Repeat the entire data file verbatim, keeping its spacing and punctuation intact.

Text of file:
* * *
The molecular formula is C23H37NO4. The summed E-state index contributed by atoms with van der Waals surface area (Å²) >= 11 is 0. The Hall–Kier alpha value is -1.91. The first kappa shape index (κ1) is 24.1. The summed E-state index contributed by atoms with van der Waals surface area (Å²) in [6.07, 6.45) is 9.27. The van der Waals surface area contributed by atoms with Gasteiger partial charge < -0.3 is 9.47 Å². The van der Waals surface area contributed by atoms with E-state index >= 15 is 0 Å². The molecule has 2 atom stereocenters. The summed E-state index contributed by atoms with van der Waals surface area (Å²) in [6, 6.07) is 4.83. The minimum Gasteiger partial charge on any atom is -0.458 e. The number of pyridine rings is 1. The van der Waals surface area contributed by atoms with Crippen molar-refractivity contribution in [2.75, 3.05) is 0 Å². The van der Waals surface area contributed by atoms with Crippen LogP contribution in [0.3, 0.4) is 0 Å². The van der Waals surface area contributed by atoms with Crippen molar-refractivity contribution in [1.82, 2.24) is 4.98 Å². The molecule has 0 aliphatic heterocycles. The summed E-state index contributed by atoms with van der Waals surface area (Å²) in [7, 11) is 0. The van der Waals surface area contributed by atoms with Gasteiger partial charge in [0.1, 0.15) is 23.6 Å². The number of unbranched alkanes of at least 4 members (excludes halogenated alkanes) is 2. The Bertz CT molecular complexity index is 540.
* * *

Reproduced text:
The molecular formula is C23H37NO4. The summed E-state index contributed by atoms with van der Waals surface area (Å²) >= 11 is 0. The Hall–Kier alpha value is -1.91. The first kappa shape index (κ1) is 24.1. The summed E-state index contributed by atoms with van der Waals surface area (Å²) in [6.07, 6.45) is 9.27. The van der Waals surface area contributed by atoms with Gasteiger partial charge < -0.3 is 9.47 Å². The van der Waals surface area contributed by atoms with E-state index >= 15 is 0 Å². The molecule has 2 atom stereocenters. The summed E-state index contributed by atoms with van der Waals surface area (Å²) in [6, 6.07) is 4.83. The minimum Gasteiger partial charge on any atom is -0.458 e. The number of pyridine rings is 1. The van der Waals surface area contributed by atoms with Crippen molar-refractivity contribution in [2.75, 3.05) is 0 Å². The van der Waals surface area contributed by atoms with Crippen LogP contribution in [0.3, 0.4) is 0 Å². The van der Waals surface area contributed by atoms with Crippen molar-refractivity contribution in [1.82, 2.24) is 4.98 Å². The molecule has 0 aliphatic heterocycles. The summed E-state index contributed by atoms with van der Waals surface area (Å²) in [7, 11) is 0. The van der Waals surface area contributed by atoms with Gasteiger partial charge in [0.1, 0.15) is 23.6 Å². The number of unbranched alkanes of at least 4 members (excludes halogenated alkanes) is 2. The Bertz CT molecular complexity index is 540.